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  • Be Practical. Be Cyber Sensible.

    No longer the sole responsibility of the IT Department, cyber security is now part of the lexicon of every company in every industry. The most advanced systems and processes can be thwarted by an employee clicking on what they thought was a harmless meeting invitation. For TPAs, an industry that up until a few years ago was still largely using spreadsheets to manage their core business, the idea of having state of the art cyber security might seem like overkill – but it’s actually the price of admission.

    With that said, I don’t believe that TPAs should panic or become frozen by the complexity of the task ahead. At PensionPro, our cyber resiliency goes beyond security and is ingrained into our business ethos. The business world is different now and we must prepare accordingly.

    We believe that there are three elements to becoming cyber resilient; culture, education, and technology. Culture depends on how serious your owners, leaders, and managers take the subject. It is important for everyone to demonstrate through both words and actions that they not only comply with the standards but that they believe in them as well. Management must be willing to devote time and resources to security initiatives. It isn’t a once-and-done deal, but an ever-changing environment.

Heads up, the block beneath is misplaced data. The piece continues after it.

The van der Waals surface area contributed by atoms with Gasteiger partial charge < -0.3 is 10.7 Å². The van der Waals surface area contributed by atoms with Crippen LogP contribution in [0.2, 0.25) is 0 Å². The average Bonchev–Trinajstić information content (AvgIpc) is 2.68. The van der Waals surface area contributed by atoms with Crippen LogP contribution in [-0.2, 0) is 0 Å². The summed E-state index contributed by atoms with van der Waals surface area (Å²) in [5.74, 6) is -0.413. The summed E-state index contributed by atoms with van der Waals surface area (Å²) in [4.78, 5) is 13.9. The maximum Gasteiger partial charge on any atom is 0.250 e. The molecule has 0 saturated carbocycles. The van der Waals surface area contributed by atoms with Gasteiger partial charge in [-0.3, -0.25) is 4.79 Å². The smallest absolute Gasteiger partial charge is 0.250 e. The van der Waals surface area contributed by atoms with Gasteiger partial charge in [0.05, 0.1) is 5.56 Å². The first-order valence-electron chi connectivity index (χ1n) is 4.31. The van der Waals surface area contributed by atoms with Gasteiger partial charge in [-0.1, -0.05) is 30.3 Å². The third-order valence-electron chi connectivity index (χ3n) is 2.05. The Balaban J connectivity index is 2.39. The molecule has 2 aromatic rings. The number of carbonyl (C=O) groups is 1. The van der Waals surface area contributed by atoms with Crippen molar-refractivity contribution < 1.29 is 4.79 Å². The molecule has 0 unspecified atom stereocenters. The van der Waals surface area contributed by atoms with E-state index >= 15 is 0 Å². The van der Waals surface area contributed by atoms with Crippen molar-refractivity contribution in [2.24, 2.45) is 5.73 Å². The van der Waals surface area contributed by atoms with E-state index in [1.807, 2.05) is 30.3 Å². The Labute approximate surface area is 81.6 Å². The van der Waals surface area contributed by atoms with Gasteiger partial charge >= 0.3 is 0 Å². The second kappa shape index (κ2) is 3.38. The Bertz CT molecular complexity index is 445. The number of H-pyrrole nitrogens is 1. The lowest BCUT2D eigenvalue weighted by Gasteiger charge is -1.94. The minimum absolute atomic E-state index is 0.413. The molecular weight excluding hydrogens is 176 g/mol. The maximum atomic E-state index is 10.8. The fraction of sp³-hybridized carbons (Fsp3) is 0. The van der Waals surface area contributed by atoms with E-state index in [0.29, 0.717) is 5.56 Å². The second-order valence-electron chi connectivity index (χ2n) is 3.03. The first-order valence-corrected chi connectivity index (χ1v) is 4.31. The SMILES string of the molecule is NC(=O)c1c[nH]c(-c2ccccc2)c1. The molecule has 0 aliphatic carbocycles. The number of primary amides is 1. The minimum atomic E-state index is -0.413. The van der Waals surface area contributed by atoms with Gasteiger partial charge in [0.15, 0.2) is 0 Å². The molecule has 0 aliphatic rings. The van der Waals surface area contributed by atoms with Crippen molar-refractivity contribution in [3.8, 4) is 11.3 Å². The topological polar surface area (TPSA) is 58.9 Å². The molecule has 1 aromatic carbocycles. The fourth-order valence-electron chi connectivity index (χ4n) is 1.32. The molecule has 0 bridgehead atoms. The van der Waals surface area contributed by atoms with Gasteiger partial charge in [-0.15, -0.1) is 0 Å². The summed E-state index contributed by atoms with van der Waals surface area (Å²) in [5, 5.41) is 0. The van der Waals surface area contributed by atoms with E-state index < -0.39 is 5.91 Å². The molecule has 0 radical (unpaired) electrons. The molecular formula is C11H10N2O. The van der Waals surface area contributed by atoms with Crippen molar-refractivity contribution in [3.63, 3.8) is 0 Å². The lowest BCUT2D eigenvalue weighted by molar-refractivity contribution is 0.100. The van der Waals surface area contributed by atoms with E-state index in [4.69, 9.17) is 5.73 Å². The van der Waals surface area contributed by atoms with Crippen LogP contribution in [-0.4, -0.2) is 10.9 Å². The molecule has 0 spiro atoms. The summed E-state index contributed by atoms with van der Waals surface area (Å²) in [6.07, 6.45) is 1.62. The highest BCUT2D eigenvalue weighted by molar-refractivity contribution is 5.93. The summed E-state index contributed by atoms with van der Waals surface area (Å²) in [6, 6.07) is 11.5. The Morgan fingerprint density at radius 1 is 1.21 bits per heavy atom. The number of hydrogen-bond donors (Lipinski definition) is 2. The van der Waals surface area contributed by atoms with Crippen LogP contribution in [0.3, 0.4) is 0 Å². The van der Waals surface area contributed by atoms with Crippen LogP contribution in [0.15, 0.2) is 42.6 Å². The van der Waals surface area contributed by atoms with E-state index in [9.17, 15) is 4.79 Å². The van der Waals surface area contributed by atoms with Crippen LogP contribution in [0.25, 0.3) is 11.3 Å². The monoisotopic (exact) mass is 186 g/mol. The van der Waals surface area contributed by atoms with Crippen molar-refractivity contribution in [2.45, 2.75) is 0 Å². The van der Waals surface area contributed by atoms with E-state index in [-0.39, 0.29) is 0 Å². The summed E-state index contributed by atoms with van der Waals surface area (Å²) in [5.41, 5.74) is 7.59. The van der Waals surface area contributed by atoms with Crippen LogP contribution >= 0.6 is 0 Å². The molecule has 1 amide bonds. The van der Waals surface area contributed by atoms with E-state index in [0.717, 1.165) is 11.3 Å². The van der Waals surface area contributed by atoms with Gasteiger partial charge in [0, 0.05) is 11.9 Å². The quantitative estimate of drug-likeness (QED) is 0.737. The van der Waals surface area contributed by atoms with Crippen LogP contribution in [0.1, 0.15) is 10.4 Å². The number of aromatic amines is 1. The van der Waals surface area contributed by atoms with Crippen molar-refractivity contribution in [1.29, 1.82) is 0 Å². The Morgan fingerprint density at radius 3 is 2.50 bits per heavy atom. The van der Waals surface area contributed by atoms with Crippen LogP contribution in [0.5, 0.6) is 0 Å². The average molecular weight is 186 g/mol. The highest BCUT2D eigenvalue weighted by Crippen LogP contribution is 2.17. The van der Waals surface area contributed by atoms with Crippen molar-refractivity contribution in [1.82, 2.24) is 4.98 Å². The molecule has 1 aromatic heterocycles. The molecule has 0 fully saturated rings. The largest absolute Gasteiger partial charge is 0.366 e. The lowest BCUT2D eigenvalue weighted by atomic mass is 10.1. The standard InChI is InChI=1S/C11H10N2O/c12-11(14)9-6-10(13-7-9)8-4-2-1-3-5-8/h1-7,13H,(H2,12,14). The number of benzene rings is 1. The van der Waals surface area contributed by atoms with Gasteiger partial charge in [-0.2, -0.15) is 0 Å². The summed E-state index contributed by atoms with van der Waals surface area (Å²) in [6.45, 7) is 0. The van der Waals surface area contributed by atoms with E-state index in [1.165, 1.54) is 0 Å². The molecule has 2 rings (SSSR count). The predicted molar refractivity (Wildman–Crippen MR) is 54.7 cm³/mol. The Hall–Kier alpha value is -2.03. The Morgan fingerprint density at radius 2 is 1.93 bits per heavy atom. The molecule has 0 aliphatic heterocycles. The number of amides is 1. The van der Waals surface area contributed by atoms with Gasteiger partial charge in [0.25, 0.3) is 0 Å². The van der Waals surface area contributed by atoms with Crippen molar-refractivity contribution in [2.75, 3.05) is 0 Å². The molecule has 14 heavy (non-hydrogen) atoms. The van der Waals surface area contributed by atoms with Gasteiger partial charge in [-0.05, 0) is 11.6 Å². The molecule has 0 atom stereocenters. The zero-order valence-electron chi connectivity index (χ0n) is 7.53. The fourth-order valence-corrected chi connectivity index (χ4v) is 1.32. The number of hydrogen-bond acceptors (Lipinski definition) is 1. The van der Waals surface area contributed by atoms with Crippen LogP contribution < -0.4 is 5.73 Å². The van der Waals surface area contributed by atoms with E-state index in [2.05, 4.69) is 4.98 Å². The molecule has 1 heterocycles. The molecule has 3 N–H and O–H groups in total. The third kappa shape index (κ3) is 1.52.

Education of all staff helps reduce fear and build great habits. We regularly hold meetings, briefings, and planned activities to help us share knowledge and solve problems, test each employee’s understanding, and evaluate the processes that we have in place. In fact, through discussion in our security meetings, our IT staff discovered that some departments were using email delivery of faxes or documents through DocuSign never realizing that the email component left them vulnerable. The convenience of an email attachment is not worth the risk, so our policies and procedures were updated to require users to log in to any third-party vendor site and download the files. Security professionals need to understand and educate staff on their day to day activities.

    With regards to technology, there are many tools available such as LastPass for password and user management, Alert Logic for intrusion detection and even transparent data encryption within the Microsoft suite that can help you. If you don’t have a tech savvy in-house resource for IT, outsource it to one of the many good tech companies who specialize in both general and niche elements of cyber security. However, before you invest in high priced technology and consultants make sure that you are doing the basics well first. Education and communication are key.

    Finally, in addition to prevention, it is essential to put a plan in place for a response if a breach happens. From technical responses to communications plans and responsibilities, a simple plan can alleviate many fears of the unknown. If a breach does occur, your clients will likely judge you – not on the fact that you had a breach but how you responded to it. How quickly did you identify and remedy the situation? What was your communication like? Did it convey calmness and preparedness?

    Don’t wait, start working on your plan right now.